Study says 36% fail to graduate
Education officials say the report is flawed, relying on estimates and not actual data
Hawaii ranks near the bottom of a national study on public school graduation rates, but state Department of Education officials dispute the research and its conclusions.
Education Week magazine released a national study today that says 30 percent of public school seniors either flunk out or fail to graduate on time.
The study, based on 2003-04 data, estimates that 36 percent of Hawaii's seniors don't graduate with their class, ranking Hawaii 41st among the 50 states and the District of Columbia.
Hawaii education officials say their figures for the 2005-06 year show that 20.8 percent of its students couldn't graduate with their class.
STATE GRADUATION RATE RANKS 41ST IN NATION
Nearly 36 percent of Hawaii public high school seniors can't graduate on time, but they also have to earn more credits than many mainland students to get a diploma, according to a national report released today.
The report by Education Week magazine estimates that the national graduation rate is 70 percent, meaning more than 1.2 million public school students, fail to graduate with their classmates. Native American, Hispanic and African-American students were the most likely to flunk their senior year.
Hawaii's graduation rate of 64.1 percent gave the state a rank of 41st among the states and the District of Columbia, according to the study, which looked at data for the 2003-04 school year.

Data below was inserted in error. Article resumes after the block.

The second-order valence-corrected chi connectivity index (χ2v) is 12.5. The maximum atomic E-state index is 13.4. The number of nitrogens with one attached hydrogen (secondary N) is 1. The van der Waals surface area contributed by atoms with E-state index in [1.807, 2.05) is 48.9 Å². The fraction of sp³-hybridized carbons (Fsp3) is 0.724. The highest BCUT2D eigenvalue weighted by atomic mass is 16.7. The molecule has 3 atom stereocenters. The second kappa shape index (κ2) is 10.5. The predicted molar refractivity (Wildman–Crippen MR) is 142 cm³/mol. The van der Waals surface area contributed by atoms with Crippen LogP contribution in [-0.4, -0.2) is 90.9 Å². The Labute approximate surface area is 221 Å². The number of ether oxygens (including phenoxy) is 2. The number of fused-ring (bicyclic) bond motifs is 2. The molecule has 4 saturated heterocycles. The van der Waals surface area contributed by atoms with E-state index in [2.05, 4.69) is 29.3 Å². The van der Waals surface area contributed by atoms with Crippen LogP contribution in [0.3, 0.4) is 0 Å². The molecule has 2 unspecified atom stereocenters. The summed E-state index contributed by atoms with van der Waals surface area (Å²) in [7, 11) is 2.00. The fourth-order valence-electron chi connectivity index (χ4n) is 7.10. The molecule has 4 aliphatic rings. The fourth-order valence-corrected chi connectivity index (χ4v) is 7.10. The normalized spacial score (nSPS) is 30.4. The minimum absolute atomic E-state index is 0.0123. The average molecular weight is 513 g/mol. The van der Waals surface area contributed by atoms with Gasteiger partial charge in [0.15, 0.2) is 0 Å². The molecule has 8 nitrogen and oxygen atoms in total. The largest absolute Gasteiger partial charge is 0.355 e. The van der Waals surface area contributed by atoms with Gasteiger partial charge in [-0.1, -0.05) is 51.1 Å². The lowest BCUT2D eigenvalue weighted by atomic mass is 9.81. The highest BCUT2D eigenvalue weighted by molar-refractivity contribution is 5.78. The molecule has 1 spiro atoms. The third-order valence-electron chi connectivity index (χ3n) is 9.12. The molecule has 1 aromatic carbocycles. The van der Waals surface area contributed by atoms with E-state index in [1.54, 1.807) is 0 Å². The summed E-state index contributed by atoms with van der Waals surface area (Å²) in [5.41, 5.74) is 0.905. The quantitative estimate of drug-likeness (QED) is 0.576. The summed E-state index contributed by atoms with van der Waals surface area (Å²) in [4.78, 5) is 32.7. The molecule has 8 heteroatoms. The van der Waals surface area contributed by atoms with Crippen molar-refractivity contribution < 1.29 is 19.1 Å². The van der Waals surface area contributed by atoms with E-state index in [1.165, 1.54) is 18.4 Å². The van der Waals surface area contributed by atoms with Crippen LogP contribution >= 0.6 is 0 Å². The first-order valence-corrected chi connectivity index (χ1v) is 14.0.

Utah topped the chart with a graduation rate of 83.8 percent while South Carolina came in last, with just over half of its students leaving school on time.
State education officials have repeatedly challenged the accuracy of the annual report, saying it relies on estimates and probability and doesn't track actual students throughout the four years of high school. State Department of Education spokesman Greg Knudsen said Hawaii uses a system adjusted to account for students who leave the islands as well as those who transfer from other states during high school.
"It really is less accurate," he said of the Education Week study. "That is just flat-out wrong."
According to the state Department of Education, 20.8 percent of its students couldn't graduate in the 2005-06 school year. Of those, 15.7 percent dropped out and the remainder have either completed high school with a special certificate or continue trying.
Meanwhile, Education Week noted the 22 credits that Hawaii students need to complete is more than the national average of 20.4 credits, and nearly double the 13 credits required in Wyoming, Wisconsin and California. Hawaii will soon join four other states -- Alabama, Florida, South Carolina and West Virginia -- that have the steepest graduation requirement of 24 credits.
Incoming high school sophomores in Hawaii will be the first class to face the higher credits, Knudsen said.
Other highlights of the report:
» Students who finish college can get paid nearly three times more than they would with just a high school degree.
» Eleven states define what students should know and be able to do to be prepared for college, and 14 states, including Hawaii, are working on a definition.
» Hawaii is among 30 states that don't define whether students are ready for jobs.
» Hawaii and 23 other states award advanced diplomas or some type of formal recognition to students exceeding basic graduation requirements.